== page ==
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1559 painting depicting Trebeta, destroyed in World War II.

Trebeta was the legendary founder of Trier according to the Gesta Treverorum.

According to a legend recorded in the 12th century, Deeds of the Treveri, the city was founded by an mythological-unrecorded prince of Assyria named Trebeta, placing the city's founding legend independent of and centuries before ancient Rome's.

Trebeta's parents were said to have been Ninus, a legendary "King of Assyria" invented by the ancient Greeks (first mentioned by Ctesias), and an unknown mother who was Ninus's wife before Semiramis. Semiramis took control of the kingdom upon his father's death and Trebeta was forced into exile, wandering through Europe before settling at Trier. His body was said to have been cremated on Petrisberg. However, there is no historical evidence that the Assyrians or an Assyrian prince named Trebeta crossed into Europe from the Middle East in Assyrian records of the time.[1]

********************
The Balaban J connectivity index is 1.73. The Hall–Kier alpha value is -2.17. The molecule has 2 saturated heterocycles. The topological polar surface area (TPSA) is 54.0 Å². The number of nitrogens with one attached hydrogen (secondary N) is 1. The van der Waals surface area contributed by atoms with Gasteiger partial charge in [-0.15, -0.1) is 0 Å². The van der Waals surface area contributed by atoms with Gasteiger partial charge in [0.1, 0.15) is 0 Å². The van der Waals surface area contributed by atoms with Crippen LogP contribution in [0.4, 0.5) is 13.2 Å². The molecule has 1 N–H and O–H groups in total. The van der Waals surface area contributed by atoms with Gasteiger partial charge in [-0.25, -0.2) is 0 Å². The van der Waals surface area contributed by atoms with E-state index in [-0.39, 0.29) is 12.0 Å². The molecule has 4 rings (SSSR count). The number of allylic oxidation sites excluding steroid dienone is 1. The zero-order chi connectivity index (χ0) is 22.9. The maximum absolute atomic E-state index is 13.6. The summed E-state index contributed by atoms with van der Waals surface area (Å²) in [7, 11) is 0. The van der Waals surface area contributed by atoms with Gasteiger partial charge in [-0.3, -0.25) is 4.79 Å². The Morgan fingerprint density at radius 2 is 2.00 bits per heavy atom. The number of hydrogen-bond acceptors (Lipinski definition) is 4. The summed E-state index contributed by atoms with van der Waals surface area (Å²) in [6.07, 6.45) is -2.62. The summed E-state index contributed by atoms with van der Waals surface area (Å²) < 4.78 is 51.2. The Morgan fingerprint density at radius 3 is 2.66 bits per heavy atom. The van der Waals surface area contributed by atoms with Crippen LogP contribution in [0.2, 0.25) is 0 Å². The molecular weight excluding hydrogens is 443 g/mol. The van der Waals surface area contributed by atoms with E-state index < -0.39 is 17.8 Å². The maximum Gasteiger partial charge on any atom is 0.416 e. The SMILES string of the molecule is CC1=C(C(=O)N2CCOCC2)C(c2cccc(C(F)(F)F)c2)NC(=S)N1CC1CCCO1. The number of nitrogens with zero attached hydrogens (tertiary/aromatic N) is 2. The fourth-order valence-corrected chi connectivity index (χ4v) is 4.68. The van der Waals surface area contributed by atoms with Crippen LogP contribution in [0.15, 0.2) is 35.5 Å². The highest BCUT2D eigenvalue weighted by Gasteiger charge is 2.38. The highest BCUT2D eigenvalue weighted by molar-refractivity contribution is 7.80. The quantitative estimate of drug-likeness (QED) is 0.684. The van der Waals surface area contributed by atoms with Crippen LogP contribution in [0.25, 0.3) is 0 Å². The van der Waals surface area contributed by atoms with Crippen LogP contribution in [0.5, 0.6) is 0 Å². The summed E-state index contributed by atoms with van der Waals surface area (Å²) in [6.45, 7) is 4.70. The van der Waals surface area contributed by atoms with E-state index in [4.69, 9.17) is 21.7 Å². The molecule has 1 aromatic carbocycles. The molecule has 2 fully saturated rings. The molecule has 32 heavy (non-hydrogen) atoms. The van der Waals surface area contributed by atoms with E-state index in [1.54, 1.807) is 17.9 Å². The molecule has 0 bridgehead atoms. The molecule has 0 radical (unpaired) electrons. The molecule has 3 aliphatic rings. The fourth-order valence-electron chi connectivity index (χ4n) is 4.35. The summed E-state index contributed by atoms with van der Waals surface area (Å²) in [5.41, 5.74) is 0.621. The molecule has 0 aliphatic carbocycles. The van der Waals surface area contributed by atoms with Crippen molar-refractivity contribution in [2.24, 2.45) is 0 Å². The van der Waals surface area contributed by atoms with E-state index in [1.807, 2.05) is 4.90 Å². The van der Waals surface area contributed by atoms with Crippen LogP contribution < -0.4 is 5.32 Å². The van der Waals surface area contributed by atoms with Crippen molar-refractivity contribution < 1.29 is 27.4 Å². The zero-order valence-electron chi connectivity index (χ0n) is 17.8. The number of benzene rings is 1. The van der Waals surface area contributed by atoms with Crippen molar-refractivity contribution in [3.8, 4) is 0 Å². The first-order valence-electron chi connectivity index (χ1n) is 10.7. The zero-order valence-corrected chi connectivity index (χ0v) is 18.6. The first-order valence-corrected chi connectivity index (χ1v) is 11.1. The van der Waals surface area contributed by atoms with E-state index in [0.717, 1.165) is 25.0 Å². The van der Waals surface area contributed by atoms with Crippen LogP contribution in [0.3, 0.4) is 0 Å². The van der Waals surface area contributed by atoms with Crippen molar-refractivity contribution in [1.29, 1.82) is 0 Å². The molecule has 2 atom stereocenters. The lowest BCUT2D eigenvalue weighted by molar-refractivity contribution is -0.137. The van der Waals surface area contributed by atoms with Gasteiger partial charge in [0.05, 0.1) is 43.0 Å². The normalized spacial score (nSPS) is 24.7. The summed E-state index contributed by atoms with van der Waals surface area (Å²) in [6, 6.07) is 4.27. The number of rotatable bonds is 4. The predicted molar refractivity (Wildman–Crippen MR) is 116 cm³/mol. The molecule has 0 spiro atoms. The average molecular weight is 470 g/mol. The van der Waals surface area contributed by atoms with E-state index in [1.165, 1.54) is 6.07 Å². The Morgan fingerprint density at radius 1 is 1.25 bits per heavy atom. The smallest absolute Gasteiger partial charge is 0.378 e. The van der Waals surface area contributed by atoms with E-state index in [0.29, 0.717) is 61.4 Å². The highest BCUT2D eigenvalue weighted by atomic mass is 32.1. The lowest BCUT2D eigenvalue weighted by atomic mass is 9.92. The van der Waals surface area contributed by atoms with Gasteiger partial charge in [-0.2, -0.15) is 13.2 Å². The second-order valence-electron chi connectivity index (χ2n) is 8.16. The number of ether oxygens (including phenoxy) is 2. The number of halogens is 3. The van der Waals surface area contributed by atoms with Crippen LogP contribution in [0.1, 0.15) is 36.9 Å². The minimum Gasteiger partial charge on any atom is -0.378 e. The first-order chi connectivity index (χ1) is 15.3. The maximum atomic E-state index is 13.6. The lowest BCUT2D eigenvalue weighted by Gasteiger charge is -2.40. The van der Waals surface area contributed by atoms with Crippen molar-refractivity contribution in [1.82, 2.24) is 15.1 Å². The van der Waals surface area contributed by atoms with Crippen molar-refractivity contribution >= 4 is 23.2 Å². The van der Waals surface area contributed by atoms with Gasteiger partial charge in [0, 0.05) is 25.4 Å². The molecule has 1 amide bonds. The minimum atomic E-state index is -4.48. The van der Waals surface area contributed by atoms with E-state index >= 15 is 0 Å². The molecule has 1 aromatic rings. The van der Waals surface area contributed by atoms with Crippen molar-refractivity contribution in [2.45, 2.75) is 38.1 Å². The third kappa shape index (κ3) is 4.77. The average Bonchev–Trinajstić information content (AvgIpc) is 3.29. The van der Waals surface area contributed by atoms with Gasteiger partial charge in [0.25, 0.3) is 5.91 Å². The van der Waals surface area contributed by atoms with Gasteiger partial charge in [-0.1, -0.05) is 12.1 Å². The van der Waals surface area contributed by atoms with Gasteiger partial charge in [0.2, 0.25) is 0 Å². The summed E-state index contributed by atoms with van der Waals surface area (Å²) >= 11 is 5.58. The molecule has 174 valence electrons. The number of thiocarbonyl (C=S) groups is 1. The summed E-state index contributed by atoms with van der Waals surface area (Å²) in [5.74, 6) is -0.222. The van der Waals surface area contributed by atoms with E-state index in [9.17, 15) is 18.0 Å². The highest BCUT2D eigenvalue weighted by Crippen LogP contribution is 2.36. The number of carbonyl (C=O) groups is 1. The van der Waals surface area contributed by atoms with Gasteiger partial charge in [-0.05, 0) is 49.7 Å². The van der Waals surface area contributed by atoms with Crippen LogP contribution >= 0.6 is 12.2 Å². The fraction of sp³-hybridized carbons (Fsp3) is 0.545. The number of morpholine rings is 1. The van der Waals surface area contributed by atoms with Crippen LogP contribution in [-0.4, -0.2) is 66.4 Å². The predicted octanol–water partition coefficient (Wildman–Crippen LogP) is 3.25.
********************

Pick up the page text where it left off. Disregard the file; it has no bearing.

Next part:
The German historian Johannes Aventinus disputed that Trebeta (whom he called Trever or Treiber) was the son of Ninus, claiming that he was in fact a son of Ninus' contemporary Mannus, who was supposedly the second king of Germany. Aventinus also credited Trever with building settlements at Metz, Mainz, Basel, Strasbourg, Speyer and Worms.


  • Ilse Haari-Oberg (1994) Die Wirkungsgeschichte der Trierer Gründungssage vom 10. bis 15. Jahrhundert (The Received History of the Saga of the Founding of Treves from the 11th to the 16th Century)
  • Wolfgang Binsfeld (1984) Die Gründungslegende. (The Founding Legend) in: Trier - Augustusstadt der Treverer., Mainz, ISBN 3-8053-0792-6
  1. ^ World History, Volume 1, William J. Duiker, Cengage Learning, 2009.